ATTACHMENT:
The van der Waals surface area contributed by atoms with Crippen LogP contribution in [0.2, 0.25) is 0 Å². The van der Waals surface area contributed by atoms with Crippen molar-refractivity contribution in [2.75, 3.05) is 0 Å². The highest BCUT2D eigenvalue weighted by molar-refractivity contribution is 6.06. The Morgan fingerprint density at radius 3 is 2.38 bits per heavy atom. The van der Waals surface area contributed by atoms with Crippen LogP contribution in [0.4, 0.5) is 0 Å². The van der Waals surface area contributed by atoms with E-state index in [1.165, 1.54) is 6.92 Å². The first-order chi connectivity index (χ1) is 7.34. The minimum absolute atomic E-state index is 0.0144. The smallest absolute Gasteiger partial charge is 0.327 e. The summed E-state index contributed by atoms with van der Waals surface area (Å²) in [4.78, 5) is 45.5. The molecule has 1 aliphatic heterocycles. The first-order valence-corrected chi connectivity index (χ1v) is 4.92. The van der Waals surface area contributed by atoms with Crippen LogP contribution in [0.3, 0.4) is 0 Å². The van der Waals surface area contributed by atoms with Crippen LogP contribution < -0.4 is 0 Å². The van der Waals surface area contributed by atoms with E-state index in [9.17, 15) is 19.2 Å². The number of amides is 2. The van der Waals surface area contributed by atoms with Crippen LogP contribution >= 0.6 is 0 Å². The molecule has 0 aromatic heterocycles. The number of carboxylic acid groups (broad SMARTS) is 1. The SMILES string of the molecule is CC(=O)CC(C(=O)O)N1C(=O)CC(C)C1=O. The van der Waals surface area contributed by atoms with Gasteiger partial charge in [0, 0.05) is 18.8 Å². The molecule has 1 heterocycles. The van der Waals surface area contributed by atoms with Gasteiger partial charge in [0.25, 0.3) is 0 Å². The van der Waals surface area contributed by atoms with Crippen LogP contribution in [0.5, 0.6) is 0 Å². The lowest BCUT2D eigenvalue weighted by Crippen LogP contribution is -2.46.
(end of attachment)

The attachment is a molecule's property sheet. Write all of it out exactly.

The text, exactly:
The van der Waals surface area contributed by atoms with Crippen LogP contribution in [0.2, 0.25) is 0 Å². The van der Waals surface area contributed by atoms with Crippen molar-refractivity contribution in [2.75, 3.05) is 0 Å². The highest BCUT2D eigenvalue weighted by molar-refractivity contribution is 6.06. The Morgan fingerprint density at radius 3 is 2.38 bits per heavy atom. The van der Waals surface area contributed by atoms with Crippen LogP contribution in [0.4, 0.5) is 0 Å². The van der Waals surface area contributed by atoms with E-state index in [1.165, 1.54) is 6.92 Å². The first-order chi connectivity index (χ1) is 7.34. The minimum absolute atomic E-state index is 0.0144. The smallest absolute Gasteiger partial charge is 0.327 e. The summed E-state index contributed by atoms with van der Waals surface area (Å²) in [4.78, 5) is 45.5. The molecule has 1 aliphatic heterocycles. The first-order valence-corrected chi connectivity index (χ1v) is 4.92. The van der Waals surface area contributed by atoms with Crippen LogP contribution in [0.3, 0.4) is 0 Å². The van der Waals surface area contributed by atoms with Crippen LogP contribution < -0.4 is 0 Å². The van der Waals surface area contributed by atoms with E-state index in [9.17, 15) is 19.2 Å². The number of amides is 2. The van der Waals surface area contributed by atoms with Crippen LogP contribution >= 0.6 is 0 Å². The molecule has 0 aromatic heterocycles. The number of carboxylic acid groups (broad SMARTS) is 1. The SMILES string of the molecule is CC(=O)CC(C(=O)O)N1C(=O)CC(C)C1=O. The van der Waals surface area contributed by atoms with Gasteiger partial charge in [0, 0.05) is 18.8 Å². The molecule has 1 heterocycles. The van der Waals surface area contributed by atoms with Gasteiger partial charge in [0.25, 0.3) is 0 Å². The van der Waals surface area contributed by atoms with Crippen LogP contribution in [0.5, 0.6) is 0 Å². The lowest BCUT2D eigenvalue weighted by Crippen LogP contribution is -2.46.